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Talking with a Man Who Takes Nine Grams of GHB Every Night to Treat His Narcolepsy

Xyrem is one of the most effective treatments for narcolepsy—only it's nearly impossible to get hold of, leading to fears that sufferers might start to self-medicate with drugs bought off the dark web.
Max Daly
London, GB

Charlie (not his real name), age 22, before he started taking GHB to treat his narcolepsy/cataplexy

Every month, 24-year-old Charlie* goes to his local FedEx office in Chattanooga, Tennessee to pick up a package. The box is always shipped from the same pharmacy, in St. Louis, Missouri, and it always has the same contents: 270 grams of high-grade GHB.

By a strange quirk of chemical fate, Charlie's monthly stash of FDA-approved GHB—a drug usually associated with date rape, gay clubbing, and now chemsex—also happens to be the best known treatment for the serious sleep disorders narcolepsy and cataplexy. GHB's dual stimulant-sedative properties enable sufferers to sleep at night and stay awake in the day. For most people, swallowing a load of G every night would be a bad idea. But for Charlie, who's suffered from sleep disorders since he was a teenager, it's given him his life back.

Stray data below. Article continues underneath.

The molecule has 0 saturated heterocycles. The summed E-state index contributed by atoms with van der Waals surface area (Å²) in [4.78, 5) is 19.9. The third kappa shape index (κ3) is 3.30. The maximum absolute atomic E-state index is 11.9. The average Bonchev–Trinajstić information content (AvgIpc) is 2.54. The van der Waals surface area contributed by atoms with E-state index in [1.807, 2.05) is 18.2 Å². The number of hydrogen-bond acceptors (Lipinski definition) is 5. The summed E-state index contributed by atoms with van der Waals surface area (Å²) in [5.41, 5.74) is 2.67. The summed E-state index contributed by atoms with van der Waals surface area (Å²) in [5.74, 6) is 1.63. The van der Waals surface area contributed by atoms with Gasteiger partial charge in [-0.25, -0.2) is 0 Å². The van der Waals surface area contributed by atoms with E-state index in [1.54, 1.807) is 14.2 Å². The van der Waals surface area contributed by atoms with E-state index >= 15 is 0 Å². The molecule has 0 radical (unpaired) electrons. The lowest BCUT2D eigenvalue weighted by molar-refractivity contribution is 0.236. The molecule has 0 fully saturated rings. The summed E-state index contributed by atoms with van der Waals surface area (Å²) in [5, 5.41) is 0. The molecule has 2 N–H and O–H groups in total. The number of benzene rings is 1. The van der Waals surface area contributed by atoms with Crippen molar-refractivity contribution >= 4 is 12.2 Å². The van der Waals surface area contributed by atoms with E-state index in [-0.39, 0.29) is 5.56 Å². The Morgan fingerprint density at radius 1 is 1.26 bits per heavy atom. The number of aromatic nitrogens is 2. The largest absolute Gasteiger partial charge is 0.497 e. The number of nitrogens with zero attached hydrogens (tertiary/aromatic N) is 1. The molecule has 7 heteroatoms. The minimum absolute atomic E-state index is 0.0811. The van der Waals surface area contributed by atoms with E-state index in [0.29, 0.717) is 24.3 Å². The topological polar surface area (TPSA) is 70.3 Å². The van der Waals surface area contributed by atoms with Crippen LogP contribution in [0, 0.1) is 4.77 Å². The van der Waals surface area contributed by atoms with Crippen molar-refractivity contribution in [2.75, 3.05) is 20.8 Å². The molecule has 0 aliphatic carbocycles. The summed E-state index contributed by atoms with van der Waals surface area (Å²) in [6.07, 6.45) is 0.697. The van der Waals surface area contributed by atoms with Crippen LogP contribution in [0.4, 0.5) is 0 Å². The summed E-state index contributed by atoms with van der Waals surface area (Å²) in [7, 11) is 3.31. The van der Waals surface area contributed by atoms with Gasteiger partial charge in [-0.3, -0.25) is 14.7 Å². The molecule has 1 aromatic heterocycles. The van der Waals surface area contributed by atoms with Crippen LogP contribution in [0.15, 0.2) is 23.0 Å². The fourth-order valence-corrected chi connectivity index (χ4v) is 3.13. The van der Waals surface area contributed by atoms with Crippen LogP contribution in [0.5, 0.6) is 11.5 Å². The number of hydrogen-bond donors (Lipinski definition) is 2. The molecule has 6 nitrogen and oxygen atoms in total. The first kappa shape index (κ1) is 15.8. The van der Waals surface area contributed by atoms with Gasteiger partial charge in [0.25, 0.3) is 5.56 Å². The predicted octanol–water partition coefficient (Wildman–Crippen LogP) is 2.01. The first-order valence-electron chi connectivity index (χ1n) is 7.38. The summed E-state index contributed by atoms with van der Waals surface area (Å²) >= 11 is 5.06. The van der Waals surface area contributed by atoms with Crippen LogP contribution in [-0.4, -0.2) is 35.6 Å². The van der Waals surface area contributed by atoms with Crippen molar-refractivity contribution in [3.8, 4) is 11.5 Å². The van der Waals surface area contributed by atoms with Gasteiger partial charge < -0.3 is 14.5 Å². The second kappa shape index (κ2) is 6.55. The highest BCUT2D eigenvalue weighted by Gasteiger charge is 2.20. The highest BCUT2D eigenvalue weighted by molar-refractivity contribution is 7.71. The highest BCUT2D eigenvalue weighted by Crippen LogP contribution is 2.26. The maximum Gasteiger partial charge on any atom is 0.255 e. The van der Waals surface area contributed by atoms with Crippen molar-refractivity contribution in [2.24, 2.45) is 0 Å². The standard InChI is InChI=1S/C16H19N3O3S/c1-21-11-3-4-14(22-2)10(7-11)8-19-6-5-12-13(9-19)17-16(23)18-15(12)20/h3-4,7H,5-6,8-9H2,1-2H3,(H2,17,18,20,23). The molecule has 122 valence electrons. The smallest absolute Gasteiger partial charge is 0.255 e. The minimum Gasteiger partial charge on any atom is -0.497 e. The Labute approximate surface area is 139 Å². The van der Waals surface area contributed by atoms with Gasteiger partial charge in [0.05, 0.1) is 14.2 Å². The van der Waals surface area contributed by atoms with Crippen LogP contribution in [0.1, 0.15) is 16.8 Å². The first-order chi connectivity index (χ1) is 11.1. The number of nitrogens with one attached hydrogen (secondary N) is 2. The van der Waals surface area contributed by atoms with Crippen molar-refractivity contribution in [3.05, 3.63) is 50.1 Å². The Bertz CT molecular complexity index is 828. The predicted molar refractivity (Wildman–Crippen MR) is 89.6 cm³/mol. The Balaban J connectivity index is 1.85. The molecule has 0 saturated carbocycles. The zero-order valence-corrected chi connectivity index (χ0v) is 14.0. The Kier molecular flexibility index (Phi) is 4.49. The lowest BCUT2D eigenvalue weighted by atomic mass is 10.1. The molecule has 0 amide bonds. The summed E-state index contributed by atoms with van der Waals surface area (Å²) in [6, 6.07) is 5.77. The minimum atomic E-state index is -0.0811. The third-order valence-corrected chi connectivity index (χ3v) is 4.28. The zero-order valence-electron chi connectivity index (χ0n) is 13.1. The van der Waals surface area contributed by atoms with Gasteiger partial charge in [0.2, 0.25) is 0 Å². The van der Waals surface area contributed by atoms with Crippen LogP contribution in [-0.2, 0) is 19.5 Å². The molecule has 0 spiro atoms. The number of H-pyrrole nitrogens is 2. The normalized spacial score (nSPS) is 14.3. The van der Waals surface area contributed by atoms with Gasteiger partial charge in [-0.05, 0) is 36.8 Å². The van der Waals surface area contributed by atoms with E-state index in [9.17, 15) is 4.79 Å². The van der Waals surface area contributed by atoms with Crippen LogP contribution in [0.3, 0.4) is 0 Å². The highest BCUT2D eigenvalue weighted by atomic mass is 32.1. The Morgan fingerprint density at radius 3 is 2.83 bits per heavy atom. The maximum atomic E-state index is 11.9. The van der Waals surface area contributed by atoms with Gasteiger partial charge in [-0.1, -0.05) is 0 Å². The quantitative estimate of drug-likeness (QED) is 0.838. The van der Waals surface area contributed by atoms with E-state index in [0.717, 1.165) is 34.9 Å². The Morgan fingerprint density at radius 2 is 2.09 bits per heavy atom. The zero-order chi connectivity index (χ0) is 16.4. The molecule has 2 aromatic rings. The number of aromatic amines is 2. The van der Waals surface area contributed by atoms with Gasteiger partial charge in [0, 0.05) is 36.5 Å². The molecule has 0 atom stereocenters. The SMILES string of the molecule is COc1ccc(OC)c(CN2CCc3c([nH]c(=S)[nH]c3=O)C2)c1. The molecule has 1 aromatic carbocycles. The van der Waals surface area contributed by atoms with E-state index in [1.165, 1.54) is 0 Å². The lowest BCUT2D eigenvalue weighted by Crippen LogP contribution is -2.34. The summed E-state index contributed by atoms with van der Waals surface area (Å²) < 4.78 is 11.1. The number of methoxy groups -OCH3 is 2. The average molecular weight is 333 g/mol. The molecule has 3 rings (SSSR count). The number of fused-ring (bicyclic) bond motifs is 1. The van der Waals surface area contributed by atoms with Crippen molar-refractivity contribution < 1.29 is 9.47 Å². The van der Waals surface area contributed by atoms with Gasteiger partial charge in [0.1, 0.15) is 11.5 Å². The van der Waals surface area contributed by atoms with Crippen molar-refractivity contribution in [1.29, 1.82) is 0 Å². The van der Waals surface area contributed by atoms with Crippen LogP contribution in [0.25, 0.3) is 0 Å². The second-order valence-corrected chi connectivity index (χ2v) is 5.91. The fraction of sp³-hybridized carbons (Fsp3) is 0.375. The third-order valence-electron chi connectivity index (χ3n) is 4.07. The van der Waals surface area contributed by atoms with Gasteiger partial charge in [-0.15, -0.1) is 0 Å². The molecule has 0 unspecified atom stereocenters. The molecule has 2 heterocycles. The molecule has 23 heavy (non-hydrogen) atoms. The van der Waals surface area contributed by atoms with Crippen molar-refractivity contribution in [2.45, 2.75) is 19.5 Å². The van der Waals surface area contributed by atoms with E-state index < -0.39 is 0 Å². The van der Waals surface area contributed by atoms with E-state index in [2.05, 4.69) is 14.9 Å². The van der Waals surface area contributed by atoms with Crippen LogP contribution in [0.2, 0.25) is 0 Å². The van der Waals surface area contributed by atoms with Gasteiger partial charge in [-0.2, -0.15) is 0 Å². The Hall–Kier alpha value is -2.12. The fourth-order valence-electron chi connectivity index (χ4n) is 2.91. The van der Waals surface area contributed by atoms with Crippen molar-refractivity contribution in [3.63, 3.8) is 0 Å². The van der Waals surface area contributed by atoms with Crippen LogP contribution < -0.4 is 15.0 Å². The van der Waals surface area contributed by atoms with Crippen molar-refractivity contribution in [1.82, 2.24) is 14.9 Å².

Narcolepsy, a rare neurological condition that plays havoc with the body's sleep function, commonly makes people crash into a string of deep, short-lasting sleeps in the day. At night, sleep is fractured and fitful. More often than not it is accompanied by cataplexy, sudden, involuntary physical collapses triggered by strong emotion or laughter. Charlie was diagnosed with both conditions when he was 21.

In August, Charlie got his first prescription of Xyrem, GHB's Big Pharma brother. Because of its potential for illegal use, it's one of the most tightly controlled drugs in America. It's also one of the most expensive, meaning only a small percentage of the world's narcolepsy sufferers can get hold of it. I gave Charlie a call to ask him about living with narcolepsy and what it's like to treat it with a load of government-approved G.

VICE: You were diagnosed with narcolepsy at 21. When did you first notice things weren't quite right?